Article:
What the Emperor Built
Architecture and Empire in the Early Ming
- PUBLISHED: June 2020
- SUBJECT LISTING: Asian Studies / China, Architecture, Art History / Asian Art
- BIBLIOGRAPHIC INFORMATION: 240 Pages, 7 x 10 in, 58 color illus., 48 b&w illus., 3 maps
- ISBN: 9780295746883
- Publisher: University of Washington Press
One of the most famous rulers in Chinese history, the Yongle emperor (r. 1402–24) gained renown for constructing Beijing’s magnificent Forbidden City, directing ambitious naval expeditions, and creating the world’s largest encyclopedia. What the Emperor Built is the first book-length study devoted to the architectural projects of a single Chinese emperor.
Focusing on the imperial palaces in Beijing, a Daoist architectural complex on Mount Wudang, and a Buddhist temple on the Sino-Tibetan frontier, Aurelia Campbell demonstrates how the siting, design, and use of Yongle’s palaces and temples helped cement his authority and legitimize his usurpation of power. Campbell offers insight into Yongle’s sense of empire—from the far-flung locations in which he built, to the distant regions from which he extracted construction materials, and to the use of tens of thousands of craftsmen and other laborers. Through his constructions, Yongle connected himself to the divine, interacted with his subjects, and extended imperial influence across space and time.
Spanning issues of architectural design and construction technologies, this deft analysis reveals remarkable advancements in timber-frame construction and implements an art-historical approach to examine patronage, audience, and reception, situating the buildings within their larger historical and religious contexts.
Authors & Contributors
Aurelia Campbell is assistant professor of Asian art history at Boston College.
What the Emperor Built will make even those familiar with the city’s ancient buildings feel that while they may have looked, they perhaps did not entirely see.- South China Morning Post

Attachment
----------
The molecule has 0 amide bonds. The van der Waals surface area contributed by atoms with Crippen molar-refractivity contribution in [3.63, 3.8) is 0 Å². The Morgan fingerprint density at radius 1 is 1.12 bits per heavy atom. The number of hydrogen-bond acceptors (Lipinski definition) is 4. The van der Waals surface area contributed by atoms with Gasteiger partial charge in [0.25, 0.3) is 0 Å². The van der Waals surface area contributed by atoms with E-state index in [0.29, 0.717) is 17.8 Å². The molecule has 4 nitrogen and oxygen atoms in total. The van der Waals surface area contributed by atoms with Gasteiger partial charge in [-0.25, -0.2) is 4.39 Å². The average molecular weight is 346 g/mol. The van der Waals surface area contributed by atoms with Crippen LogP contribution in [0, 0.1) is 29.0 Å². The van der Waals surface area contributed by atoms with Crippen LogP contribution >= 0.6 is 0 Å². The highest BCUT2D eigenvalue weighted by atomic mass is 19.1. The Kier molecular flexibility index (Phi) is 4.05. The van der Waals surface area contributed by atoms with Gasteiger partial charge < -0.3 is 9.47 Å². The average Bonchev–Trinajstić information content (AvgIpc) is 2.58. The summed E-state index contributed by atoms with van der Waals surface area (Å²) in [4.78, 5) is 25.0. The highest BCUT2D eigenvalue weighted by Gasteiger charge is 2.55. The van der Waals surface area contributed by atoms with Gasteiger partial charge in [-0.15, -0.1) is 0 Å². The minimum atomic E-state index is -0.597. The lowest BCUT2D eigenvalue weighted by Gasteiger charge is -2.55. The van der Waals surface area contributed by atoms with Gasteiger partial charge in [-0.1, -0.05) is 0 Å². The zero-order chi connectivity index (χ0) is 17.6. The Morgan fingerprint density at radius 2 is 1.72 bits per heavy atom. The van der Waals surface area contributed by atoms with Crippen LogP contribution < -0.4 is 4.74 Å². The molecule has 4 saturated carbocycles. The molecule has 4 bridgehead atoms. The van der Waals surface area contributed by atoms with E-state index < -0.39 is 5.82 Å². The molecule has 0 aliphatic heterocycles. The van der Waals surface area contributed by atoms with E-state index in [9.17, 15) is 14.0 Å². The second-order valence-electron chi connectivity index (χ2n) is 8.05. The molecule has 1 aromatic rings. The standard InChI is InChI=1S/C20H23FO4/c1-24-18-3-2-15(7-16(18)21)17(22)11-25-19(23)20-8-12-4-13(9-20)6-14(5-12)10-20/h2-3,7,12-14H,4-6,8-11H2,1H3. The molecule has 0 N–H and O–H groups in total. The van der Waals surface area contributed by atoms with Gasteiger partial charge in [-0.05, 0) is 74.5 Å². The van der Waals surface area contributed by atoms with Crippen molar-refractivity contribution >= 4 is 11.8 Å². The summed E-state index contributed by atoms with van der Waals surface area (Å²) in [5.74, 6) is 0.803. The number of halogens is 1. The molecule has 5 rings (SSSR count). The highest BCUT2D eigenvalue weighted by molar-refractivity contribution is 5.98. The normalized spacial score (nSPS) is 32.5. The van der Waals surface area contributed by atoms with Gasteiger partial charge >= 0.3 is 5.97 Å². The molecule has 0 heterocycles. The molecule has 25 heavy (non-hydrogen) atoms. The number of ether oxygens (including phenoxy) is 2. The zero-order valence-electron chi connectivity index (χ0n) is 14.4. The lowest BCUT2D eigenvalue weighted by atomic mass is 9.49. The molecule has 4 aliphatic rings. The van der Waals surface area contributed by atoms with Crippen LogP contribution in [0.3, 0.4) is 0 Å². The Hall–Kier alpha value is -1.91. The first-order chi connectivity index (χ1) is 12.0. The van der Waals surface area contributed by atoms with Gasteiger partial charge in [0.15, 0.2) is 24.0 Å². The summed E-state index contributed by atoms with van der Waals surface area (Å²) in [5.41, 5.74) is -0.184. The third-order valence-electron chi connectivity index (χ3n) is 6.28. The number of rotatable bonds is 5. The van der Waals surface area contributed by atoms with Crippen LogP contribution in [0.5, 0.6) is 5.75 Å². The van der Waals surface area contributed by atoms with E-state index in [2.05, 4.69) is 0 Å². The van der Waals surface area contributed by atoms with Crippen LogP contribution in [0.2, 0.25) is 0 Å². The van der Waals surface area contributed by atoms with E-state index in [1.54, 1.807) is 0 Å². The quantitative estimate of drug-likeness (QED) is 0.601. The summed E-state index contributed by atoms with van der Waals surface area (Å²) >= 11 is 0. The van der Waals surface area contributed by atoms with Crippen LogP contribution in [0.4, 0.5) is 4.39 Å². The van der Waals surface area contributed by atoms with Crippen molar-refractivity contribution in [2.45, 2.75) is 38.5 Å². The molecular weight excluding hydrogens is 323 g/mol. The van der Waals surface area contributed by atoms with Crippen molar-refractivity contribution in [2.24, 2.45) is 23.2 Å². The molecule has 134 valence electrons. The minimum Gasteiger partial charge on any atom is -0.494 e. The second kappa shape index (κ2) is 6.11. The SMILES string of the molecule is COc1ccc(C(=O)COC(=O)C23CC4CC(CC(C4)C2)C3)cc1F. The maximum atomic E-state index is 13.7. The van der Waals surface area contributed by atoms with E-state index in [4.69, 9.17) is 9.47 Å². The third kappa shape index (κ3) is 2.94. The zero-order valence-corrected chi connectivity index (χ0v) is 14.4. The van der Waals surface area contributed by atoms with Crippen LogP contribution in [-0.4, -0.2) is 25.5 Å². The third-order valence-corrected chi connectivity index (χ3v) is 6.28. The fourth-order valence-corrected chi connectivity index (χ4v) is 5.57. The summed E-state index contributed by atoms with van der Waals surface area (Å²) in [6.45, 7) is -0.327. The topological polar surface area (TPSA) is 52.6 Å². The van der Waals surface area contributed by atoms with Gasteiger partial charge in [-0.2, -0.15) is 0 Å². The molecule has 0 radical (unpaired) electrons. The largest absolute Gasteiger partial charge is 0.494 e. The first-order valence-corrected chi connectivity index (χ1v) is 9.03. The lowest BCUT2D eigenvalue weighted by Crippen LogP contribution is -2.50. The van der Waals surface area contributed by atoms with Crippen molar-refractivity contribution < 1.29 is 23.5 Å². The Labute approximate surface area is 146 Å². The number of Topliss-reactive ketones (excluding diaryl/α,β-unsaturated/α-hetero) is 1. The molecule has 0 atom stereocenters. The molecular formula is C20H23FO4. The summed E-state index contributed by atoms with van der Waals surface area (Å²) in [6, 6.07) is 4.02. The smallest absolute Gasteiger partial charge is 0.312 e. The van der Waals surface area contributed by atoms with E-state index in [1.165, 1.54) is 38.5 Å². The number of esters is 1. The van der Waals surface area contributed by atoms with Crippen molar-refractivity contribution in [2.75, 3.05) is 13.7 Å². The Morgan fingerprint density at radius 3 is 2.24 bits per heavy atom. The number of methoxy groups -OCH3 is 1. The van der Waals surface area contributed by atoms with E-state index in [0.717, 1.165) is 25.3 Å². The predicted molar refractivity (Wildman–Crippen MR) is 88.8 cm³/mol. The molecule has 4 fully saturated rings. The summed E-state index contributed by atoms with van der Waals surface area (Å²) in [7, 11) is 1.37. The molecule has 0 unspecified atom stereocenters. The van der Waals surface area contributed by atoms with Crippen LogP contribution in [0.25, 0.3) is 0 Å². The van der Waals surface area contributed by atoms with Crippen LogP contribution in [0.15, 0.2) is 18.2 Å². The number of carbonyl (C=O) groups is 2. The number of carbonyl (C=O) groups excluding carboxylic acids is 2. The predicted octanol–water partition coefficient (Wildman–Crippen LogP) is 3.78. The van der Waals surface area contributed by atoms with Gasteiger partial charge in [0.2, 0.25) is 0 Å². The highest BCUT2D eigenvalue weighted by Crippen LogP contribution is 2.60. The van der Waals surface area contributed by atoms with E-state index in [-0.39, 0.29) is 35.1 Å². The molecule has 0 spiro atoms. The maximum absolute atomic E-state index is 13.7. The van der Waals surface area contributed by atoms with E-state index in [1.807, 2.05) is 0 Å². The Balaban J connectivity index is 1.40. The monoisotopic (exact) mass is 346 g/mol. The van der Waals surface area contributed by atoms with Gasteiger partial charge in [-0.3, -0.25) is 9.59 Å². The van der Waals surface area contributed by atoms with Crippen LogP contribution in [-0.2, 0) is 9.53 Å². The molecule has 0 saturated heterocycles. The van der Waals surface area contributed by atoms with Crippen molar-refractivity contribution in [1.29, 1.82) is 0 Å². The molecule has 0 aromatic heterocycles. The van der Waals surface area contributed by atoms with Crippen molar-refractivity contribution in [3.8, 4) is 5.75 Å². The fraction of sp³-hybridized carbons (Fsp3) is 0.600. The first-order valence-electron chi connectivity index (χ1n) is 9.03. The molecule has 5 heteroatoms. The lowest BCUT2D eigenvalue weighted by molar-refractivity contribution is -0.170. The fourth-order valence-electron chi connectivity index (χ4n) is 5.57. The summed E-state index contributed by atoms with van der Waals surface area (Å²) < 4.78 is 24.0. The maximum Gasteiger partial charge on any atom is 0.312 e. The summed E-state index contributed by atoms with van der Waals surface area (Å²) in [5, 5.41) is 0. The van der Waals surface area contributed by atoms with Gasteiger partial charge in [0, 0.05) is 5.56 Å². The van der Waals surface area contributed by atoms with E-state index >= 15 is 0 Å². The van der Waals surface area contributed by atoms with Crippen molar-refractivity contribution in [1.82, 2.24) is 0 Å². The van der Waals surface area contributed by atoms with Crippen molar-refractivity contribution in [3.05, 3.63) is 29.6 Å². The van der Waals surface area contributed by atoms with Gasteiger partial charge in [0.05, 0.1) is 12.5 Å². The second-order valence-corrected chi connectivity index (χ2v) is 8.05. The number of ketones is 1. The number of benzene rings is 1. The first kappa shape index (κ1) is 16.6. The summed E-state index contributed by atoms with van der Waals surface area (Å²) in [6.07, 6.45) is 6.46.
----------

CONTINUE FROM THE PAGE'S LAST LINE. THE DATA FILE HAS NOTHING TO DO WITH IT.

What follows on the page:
[A] detailed study of the architecture created during the early Ming dynasty reign of Yung Lo- Choice
[O]ne of her book’s greatest strengths lies in the clarity of both the argument and the handsomely reproduced illustrations presented in its pages...the story of magnificent buildings and the millions involved in their construction is sure to inspire lively discussions about the profound impact of Yongle’s architectural vision on global architectural history and global history as a whole.- Journal of the Society of Architectural Historians
The book is remarkable for its successful integration of architectural with political and economic history, disciplines that are usually practiced separately... This is architectural history at its best, and sets a standard for future work in the field.- Journal of the American Oriental Society
State architecture is a transformative art of power and persuasion. In What the Emperor Built Aurelia Campbell employs this lens of Ming imperial architecture to capture how Yongle (r.1402–1424) mobilized a standardized architectural vision to project legitimacy and counter his problematic rise to power through nepoticide and civil war.- Chinese Historical Review
Should be on the reading list of everyone interested in the history of Chinese imperial politics and culture.- Timothy Brook, author of The Troubled Empire: China in the Yuan and Ming Dynasties
This thoroughly researched study—engagingly written, effectively illustrated, and cogently argued—is a significant and very welcome contribution to Ming architectural and social history.- Craig Clunas, University of Oxford
An indispensable study on one of the most important emperors in Chinese history. This is an essential read for anyone interested in the institution of emperorship in China and the relationship between the politics and architecture of China that remains ever so relevant today.- Jianfei Zhu, Newcastle University
Makes architectural construction, patronage, and presence integral to our understanding of imperial authority in the early Ming.- Stephen Whiteman, author of Where Dragon Veins Meet: The Kangxi Emperor and His Estate at Rehe
Reveals how imperial spaces reflected, and potentially helped to define, the connoisseurship and aesthetic sophistication that has long characterized Ming material culture.- Tracy Miller, Vanderbilt University
By sketching a complete story of each building project, Campbell offers a fresh and critical understanding of Ming imperial architecture.- Wei-cheng Lin, University of Chicago